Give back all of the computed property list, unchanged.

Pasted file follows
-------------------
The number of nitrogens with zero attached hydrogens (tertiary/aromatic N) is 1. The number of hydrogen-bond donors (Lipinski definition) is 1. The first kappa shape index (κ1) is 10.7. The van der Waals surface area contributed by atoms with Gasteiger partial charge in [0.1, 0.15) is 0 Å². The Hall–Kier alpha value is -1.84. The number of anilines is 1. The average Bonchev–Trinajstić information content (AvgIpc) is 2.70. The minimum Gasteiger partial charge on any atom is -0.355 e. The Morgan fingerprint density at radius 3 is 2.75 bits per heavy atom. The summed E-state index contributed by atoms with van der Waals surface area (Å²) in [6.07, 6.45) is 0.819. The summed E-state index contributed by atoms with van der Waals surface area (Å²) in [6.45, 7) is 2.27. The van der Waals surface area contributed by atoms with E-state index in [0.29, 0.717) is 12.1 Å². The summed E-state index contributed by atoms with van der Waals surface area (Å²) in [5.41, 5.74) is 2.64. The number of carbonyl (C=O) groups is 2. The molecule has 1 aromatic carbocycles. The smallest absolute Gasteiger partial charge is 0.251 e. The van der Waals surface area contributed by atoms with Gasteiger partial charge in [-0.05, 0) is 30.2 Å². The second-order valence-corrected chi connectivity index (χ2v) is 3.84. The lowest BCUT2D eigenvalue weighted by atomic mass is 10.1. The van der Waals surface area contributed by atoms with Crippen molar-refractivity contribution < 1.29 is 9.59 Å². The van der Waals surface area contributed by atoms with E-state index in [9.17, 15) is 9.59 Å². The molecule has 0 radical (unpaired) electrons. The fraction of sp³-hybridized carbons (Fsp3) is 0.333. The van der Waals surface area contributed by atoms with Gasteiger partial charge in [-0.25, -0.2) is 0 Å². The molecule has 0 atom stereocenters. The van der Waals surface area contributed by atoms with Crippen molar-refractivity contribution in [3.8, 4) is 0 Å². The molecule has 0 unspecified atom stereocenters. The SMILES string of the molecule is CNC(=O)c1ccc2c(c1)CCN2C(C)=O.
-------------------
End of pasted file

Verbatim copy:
The number of nitrogens with zero attached hydrogens (tertiary/aromatic N) is 1. The number of hydrogen-bond donors (Lipinski definition) is 1. The first kappa shape index (κ1) is 10.7. The van der Waals surface area contributed by atoms with Gasteiger partial charge in [0.1, 0.15) is 0 Å². The Hall–Kier alpha value is -1.84. The number of anilines is 1. The average Bonchev–Trinajstić information content (AvgIpc) is 2.70. The minimum Gasteiger partial charge on any atom is -0.355 e. The Morgan fingerprint density at radius 3 is 2.75 bits per heavy atom. The summed E-state index contributed by atoms with van der Waals surface area (Å²) in [6.07, 6.45) is 0.819. The summed E-state index contributed by atoms with van der Waals surface area (Å²) in [6.45, 7) is 2.27. The van der Waals surface area contributed by atoms with E-state index in [0.29, 0.717) is 12.1 Å². The summed E-state index contributed by atoms with van der Waals surface area (Å²) in [5.41, 5.74) is 2.64. The number of carbonyl (C=O) groups is 2. The molecule has 1 aromatic carbocycles. The smallest absolute Gasteiger partial charge is 0.251 e. The van der Waals surface area contributed by atoms with Gasteiger partial charge in [-0.05, 0) is 30.2 Å². The second-order valence-corrected chi connectivity index (χ2v) is 3.84. The lowest BCUT2D eigenvalue weighted by atomic mass is 10.1. The van der Waals surface area contributed by atoms with Crippen molar-refractivity contribution < 1.29 is 9.59 Å². The van der Waals surface area contributed by atoms with E-state index in [9.17, 15) is 9.59 Å². The molecule has 0 radical (unpaired) electrons. The fraction of sp³-hybridized carbons (Fsp3) is 0.333. The van der Waals surface area contributed by atoms with Gasteiger partial charge in [-0.25, -0.2) is 0 Å². The molecule has 0 atom stereocenters. The van der Waals surface area contributed by atoms with Crippen molar-refractivity contribution in [3.8, 4) is 0 Å². The molecule has 0 unspecified atom stereocenters. The SMILES string of the molecule is CNC(=O)c1ccc2c(c1)CCN2C(C)=O.